In the last couple of seasons Dez Bryant has turned into one of the best wide receivers in the NFL, which means that sooner or later, he’s going to be paid like one as well. Heading into the final year of his rookie contract, the Dallas Cowboys have begun negotiations with the pro bowler on his future deal.
Bryant will be making $1.78 million in 2014, but the Cowboys might already sign a new deal with him before the season begins. According to executive vice president Stephen Jones the talks with the player have begun, and there’s a very good chance that they’ll wrap things up even before the season begins, although the talks might spill into actual playing weeks.
One thing the Cowboys don’t want to happen is for Bryant to hit free agency. They aren’t in the greatest of cap situations for a number of years, and find it very difficult competing for certain players in the open market, with one or two wide receivers always getting huge deals via free agency despite not always being worth that kind of investment.
Bryant has caught 185 passes for 1615 yards and 25 touchdowns over the last couple of seasons, becoming Tony Romo’s favorite passing option, sometimes even more than Jason Witten who has always bee that default guy. All questions about Bryant’s off-the-field behavior and mental strength to handle the pressures of being the team’s number one guy have evaporated, as he seems to deliver just as promised.
One big issue will be the type of contract the Cowboys give Bryant. Usually high-profile receivers get a big signing bonus but a reduced salary for the first few years of the deal to help the salary cap. The problem with that is keeping players motivated, and the Cowboys have had bad history with Roy Williams and Miles Austin who got big extensions but disappointed once the big money came flowing in.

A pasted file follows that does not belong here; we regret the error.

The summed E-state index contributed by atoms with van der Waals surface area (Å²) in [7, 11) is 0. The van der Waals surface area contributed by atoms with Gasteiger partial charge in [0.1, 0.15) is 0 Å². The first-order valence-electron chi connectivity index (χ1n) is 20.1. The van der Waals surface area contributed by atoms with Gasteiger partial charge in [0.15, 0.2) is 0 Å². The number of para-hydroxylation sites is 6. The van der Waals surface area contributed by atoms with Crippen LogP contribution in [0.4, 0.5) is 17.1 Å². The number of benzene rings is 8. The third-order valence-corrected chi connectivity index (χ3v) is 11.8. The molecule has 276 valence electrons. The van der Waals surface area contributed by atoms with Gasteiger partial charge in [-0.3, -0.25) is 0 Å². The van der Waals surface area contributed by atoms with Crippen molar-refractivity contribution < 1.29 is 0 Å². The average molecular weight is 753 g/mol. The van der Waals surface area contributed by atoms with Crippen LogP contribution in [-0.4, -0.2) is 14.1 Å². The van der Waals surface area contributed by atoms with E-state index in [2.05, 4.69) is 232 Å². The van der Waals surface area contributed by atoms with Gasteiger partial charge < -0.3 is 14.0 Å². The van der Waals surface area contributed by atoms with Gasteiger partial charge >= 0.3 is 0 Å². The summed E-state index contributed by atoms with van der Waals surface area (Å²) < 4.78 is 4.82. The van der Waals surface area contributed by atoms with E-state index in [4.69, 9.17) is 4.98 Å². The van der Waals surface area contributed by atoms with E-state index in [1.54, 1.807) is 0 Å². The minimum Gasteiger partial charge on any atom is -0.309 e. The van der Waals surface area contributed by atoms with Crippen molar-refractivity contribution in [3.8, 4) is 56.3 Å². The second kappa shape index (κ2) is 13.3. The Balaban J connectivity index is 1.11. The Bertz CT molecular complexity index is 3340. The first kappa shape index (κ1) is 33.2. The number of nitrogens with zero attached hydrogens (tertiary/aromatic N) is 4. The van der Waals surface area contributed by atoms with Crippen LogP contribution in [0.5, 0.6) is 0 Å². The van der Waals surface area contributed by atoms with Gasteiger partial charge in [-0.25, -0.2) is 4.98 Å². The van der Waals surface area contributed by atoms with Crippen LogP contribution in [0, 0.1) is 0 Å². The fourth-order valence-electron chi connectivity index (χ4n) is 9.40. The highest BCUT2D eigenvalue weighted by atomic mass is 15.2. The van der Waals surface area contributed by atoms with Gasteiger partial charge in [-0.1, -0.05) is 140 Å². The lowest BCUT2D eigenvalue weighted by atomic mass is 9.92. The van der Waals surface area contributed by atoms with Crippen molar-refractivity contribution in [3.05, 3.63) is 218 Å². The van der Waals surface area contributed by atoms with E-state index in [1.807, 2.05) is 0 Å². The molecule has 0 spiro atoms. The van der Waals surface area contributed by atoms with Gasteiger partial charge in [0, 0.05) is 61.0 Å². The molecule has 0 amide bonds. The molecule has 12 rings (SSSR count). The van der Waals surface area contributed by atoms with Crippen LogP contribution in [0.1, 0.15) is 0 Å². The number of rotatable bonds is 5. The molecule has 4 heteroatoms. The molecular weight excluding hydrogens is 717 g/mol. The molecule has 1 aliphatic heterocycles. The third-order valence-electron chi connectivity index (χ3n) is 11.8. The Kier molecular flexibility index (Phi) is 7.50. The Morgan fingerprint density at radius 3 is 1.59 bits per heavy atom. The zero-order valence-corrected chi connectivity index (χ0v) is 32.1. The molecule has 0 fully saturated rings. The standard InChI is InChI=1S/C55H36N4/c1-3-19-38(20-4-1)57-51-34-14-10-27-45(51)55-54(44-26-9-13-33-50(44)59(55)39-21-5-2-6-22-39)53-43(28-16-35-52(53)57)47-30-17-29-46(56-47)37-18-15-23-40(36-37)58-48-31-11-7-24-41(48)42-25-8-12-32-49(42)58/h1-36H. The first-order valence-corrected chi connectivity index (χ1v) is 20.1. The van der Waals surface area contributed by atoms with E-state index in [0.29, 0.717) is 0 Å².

The Cowboys will try a different approach with Bryant, they’ll try to make it about higher base salaries with an exit option for the team if things don’t work out with the 25-year old who made the Pro Bowl for the first time in 2013. The thought behind that is keeping Bryant motivated as he cashed in on big money each year, while giving the Cowboys a way out without really hurting them against the cap.
Bryant hasn’t had any significant injuries in his career since joining the Cowboys in 2010, and his off field issues are no longer a problem. In short, he has grown up, cleaned up his act and that has shown on the field, where his performances are better and more consistent. Now all he needs is to get paid like he deserves to, and to start taking the Cowboys into the playoffs, something he has yet to taste in his four-year career.